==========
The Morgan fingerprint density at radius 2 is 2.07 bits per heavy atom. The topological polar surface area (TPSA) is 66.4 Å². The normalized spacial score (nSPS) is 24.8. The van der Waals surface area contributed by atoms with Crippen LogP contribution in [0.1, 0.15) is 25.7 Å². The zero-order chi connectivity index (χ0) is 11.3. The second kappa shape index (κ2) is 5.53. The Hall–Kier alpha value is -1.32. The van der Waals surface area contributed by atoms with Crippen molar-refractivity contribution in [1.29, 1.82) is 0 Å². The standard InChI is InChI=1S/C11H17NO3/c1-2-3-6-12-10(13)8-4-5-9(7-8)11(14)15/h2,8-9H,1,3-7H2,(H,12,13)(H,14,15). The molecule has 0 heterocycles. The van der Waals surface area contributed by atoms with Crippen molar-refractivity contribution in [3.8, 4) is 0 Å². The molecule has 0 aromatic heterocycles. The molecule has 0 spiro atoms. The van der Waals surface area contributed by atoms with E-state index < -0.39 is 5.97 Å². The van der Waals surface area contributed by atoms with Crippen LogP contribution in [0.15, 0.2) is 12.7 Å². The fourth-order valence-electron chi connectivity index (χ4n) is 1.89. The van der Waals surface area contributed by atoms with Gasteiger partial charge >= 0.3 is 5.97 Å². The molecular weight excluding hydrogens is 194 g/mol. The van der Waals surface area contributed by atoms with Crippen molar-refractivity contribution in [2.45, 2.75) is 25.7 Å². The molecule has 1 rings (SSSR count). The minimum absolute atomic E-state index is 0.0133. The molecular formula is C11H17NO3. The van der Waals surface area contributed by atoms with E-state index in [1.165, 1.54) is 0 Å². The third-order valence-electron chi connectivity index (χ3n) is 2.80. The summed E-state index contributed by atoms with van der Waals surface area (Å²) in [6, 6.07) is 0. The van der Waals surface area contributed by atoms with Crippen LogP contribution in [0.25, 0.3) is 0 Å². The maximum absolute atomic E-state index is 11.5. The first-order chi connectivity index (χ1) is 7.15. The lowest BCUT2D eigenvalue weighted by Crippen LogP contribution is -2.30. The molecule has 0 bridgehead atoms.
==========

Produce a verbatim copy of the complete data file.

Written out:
The Morgan fingerprint density at radius 2 is 2.07 bits per heavy atom. The topological polar surface area (TPSA) is 66.4 Å². The normalized spacial score (nSPS) is 24.8. The van der Waals surface area contributed by atoms with Crippen LogP contribution in [0.1, 0.15) is 25.7 Å². The zero-order chi connectivity index (χ0) is 11.3. The second kappa shape index (κ2) is 5.53. The Hall–Kier alpha value is -1.32. The van der Waals surface area contributed by atoms with Crippen molar-refractivity contribution in [1.29, 1.82) is 0 Å². The standard InChI is InChI=1S/C11H17NO3/c1-2-3-6-12-10(13)8-4-5-9(7-8)11(14)15/h2,8-9H,1,3-7H2,(H,12,13)(H,14,15). The molecule has 0 heterocycles. The van der Waals surface area contributed by atoms with Crippen molar-refractivity contribution in [3.8, 4) is 0 Å². The molecule has 0 aromatic heterocycles. The molecule has 0 spiro atoms. The van der Waals surface area contributed by atoms with E-state index < -0.39 is 5.97 Å². The van der Waals surface area contributed by atoms with Crippen LogP contribution in [0.15, 0.2) is 12.7 Å². The fourth-order valence-electron chi connectivity index (χ4n) is 1.89. The van der Waals surface area contributed by atoms with Gasteiger partial charge >= 0.3 is 5.97 Å². The molecular weight excluding hydrogens is 194 g/mol. The van der Waals surface area contributed by atoms with Crippen molar-refractivity contribution in [2.45, 2.75) is 25.7 Å². The molecule has 1 rings (SSSR count). The minimum absolute atomic E-state index is 0.0133. The molecular formula is C11H17NO3. The van der Waals surface area contributed by atoms with E-state index in [1.165, 1.54) is 0 Å². The third-order valence-electron chi connectivity index (χ3n) is 2.80. The summed E-state index contributed by atoms with van der Waals surface area (Å²) in [6, 6.07) is 0. The van der Waals surface area contributed by atoms with Crippen LogP contribution in [0.25, 0.3) is 0 Å². The maximum absolute atomic E-state index is 11.5. The first-order chi connectivity index (χ1) is 7.15. The lowest BCUT2D eigenvalue weighted by Crippen LogP contribution is -2.30. The molecule has 0 bridgehead atoms.